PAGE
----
at troublingly high levels.104


Peter Montague, The Basket Our Eggs Are In, 939 Rachel™s Democracy & Health N., Dec.
97

27, 2007, available at http://www.rachel.org/en/newsletters/rachels_news/939 (last visited May 28,
2009).
UNFCCC, Bali Action Plan, Decision “ CP.13/ (2008), at para. 1.
98

Id. at para. 1(b)(i).
99

James Kanter & Andrew C. Revkin, Binding Emissions Treaty Still a Possibility, U.S. Says, N.Y.
100

Times, Feb. 27, 2008, at A8.
G8 Summit, Statement on Environment and Climate Change (2008), at para. 23, available at
101

http://www.g8summit.go.jp/eng/doc/doc080709_02_en.html (last visited July 14, 2008).
Id. at para. 24.
102

Kim Chipman & Catherine Dodge, Obama Plan Has $79 Billion From Cap-and-Trade in 2012,
103

Bloomberg News, Feb. 26, 2009, available at http://www.bloomberg.com/apps/news?pid=20601087&
sid=aDT1Ybl.PccE&refer=home; Change.gov, The Obama-Biden Plan, available at http://change
.gov/agenda/energy_and_environment_agenda (last visited Mar. 1, 2009); Jeff Mason, Obama Vows
Climate Action Despite Financial Crisis, Reuters, Nov. 18, 2008, available at http://www.reuters
.com/article/vcCandidateFeed2/idUSN18276285 (last visited Mar. 1, 2009).
See Kitty Bennett & Farhana Hossain, The Presidential Candidates on Climate Change, available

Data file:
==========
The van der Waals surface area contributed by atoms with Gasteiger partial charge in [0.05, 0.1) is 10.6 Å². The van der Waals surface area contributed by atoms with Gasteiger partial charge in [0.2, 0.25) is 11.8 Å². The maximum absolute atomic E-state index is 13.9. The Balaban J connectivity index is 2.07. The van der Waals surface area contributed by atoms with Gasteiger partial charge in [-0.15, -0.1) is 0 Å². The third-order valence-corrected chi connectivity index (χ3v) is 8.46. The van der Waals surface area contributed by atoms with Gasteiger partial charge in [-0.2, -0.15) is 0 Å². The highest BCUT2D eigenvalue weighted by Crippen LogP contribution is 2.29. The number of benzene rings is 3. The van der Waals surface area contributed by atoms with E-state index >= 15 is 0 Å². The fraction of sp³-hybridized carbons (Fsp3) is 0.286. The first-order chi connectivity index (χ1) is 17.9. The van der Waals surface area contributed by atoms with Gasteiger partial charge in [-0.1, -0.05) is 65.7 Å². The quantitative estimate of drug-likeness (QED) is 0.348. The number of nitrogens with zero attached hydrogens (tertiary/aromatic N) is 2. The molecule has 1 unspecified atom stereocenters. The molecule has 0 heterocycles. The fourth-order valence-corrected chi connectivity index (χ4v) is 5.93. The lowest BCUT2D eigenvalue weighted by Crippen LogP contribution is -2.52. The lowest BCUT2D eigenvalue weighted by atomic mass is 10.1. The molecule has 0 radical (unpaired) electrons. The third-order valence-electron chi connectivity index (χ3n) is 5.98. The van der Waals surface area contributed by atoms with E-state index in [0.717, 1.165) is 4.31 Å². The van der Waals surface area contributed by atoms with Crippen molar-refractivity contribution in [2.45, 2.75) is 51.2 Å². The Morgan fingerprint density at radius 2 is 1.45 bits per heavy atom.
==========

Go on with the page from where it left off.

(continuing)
104

at http://politics.nytimes.com/election-guide/2008/issues/climate.html (last visited May 25, 2008).
Another potential positive development in the United States was the ¬‚urry of legislative activ-
ity in the 110th Congress to address climate change, with more than 180 bills, resolutions, and
amendments introduced in the session through February 2008 to address climate change. Pew
Overview 15


Second, in developing the rules for implementing the Protocol, many concessions
were made to wavering nations that substantially dilute the Parties™ commitments.
Thus, some analysts believe that implementation of the Protocol ultimately will

Center on Global Climate Change, Legislation in the 110th Congress Related to Global Cli-
mate Change, available at http://www.pewclimate.org/what_s_being_done/in_the_congress (last vis-
ited May 25, 2008). Several of the bills would have established cap-and-trade systems that would
have dramatically reduced emissions over the course of the next few decades. In December
2007, the U.S. Senate Environment and Public Works Committee reported out the Lieberman-
Warner Climate Security Act, S. 2191. This is the ¬rst greenhouse gas emissions cap-and-trade
bill to be voted out of committee in the United States. Pew Center on Global Climate Change,
Legislation in the 110th Congress Related to Global Climate Change, available at http://www.
pewclimate.org/what_s_being_done/in_the_congress/110thcongress.cfm (last visited May 25, 2008).
However, the bill ultimately died on the Senate ¬‚oor in June 2008. Eric Pooley, Why the
Climate Bill Failed, Time, June 9, 2008, available at http://www.time.com/time/nation/article/
0,8599,1812836,00.html (last visited Mar. 11, 2009). There is likely to be substantial activity related
to climate change in the 111th Congress. President Obama has several powerful allies who advo-